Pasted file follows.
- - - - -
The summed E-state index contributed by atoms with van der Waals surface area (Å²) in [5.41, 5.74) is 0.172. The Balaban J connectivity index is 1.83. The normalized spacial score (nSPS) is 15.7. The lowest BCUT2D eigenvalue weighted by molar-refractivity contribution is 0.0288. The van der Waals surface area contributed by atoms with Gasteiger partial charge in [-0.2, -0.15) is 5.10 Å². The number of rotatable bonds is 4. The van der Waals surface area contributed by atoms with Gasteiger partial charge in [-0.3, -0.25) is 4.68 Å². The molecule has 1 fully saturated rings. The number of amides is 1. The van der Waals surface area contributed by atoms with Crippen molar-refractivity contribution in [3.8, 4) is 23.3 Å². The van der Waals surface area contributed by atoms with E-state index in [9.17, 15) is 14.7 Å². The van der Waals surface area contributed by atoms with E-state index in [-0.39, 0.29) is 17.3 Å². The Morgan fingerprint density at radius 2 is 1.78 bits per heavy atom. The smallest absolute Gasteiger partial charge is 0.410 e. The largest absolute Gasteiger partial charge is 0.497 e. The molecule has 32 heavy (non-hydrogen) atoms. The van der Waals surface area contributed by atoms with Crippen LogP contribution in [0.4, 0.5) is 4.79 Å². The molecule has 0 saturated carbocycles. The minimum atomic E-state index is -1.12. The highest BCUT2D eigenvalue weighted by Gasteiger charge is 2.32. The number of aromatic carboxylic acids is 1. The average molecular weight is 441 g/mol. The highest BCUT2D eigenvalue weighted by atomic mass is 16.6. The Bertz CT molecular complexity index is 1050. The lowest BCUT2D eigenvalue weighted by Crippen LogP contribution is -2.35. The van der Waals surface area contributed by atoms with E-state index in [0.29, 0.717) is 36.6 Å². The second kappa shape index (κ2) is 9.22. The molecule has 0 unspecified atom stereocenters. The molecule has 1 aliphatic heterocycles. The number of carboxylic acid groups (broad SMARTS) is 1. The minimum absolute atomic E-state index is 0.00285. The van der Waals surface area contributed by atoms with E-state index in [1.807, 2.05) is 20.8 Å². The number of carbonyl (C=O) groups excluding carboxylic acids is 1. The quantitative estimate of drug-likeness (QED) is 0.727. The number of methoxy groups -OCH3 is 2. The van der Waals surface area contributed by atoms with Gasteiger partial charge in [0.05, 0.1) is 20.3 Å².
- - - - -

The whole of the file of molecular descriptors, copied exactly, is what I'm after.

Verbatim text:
The summed E-state index contributed by atoms with van der Waals surface area (Å²) in [5.41, 5.74) is 0.172. The Balaban J connectivity index is 1.83. The normalized spacial score (nSPS) is 15.7. The lowest BCUT2D eigenvalue weighted by molar-refractivity contribution is 0.0288. The van der Waals surface area contributed by atoms with Gasteiger partial charge in [-0.2, -0.15) is 5.10 Å². The number of rotatable bonds is 4. The van der Waals surface area contributed by atoms with Gasteiger partial charge in [-0.3, -0.25) is 4.68 Å². The molecule has 1 fully saturated rings. The number of amides is 1. The van der Waals surface area contributed by atoms with Crippen molar-refractivity contribution in [3.8, 4) is 23.3 Å². The van der Waals surface area contributed by atoms with E-state index in [9.17, 15) is 14.7 Å². The van der Waals surface area contributed by atoms with E-state index in [-0.39, 0.29) is 17.3 Å². The Morgan fingerprint density at radius 2 is 1.78 bits per heavy atom. The smallest absolute Gasteiger partial charge is 0.410 e. The largest absolute Gasteiger partial charge is 0.497 e. The molecule has 32 heavy (non-hydrogen) atoms. The van der Waals surface area contributed by atoms with Crippen LogP contribution in [0.4, 0.5) is 4.79 Å². The molecule has 0 saturated carbocycles. The minimum atomic E-state index is -1.12. The highest BCUT2D eigenvalue weighted by Gasteiger charge is 2.32. The number of aromatic carboxylic acids is 1. The average molecular weight is 441 g/mol. The highest BCUT2D eigenvalue weighted by atomic mass is 16.6. The Bertz CT molecular complexity index is 1050. The lowest BCUT2D eigenvalue weighted by Crippen LogP contribution is -2.35. The van der Waals surface area contributed by atoms with E-state index in [0.29, 0.717) is 36.6 Å². The second kappa shape index (κ2) is 9.22. The molecule has 0 unspecified atom stereocenters. The molecule has 1 aliphatic heterocycles. The number of carboxylic acid groups (broad SMARTS) is 1. The minimum absolute atomic E-state index is 0.00285. The van der Waals surface area contributed by atoms with E-state index in [1.807, 2.05) is 20.8 Å². The number of carbonyl (C=O) groups excluding carboxylic acids is 1. The quantitative estimate of drug-likeness (QED) is 0.727. The number of methoxy groups -OCH3 is 2. The van der Waals surface area contributed by atoms with Gasteiger partial charge in [0.05, 0.1) is 20.3 Å².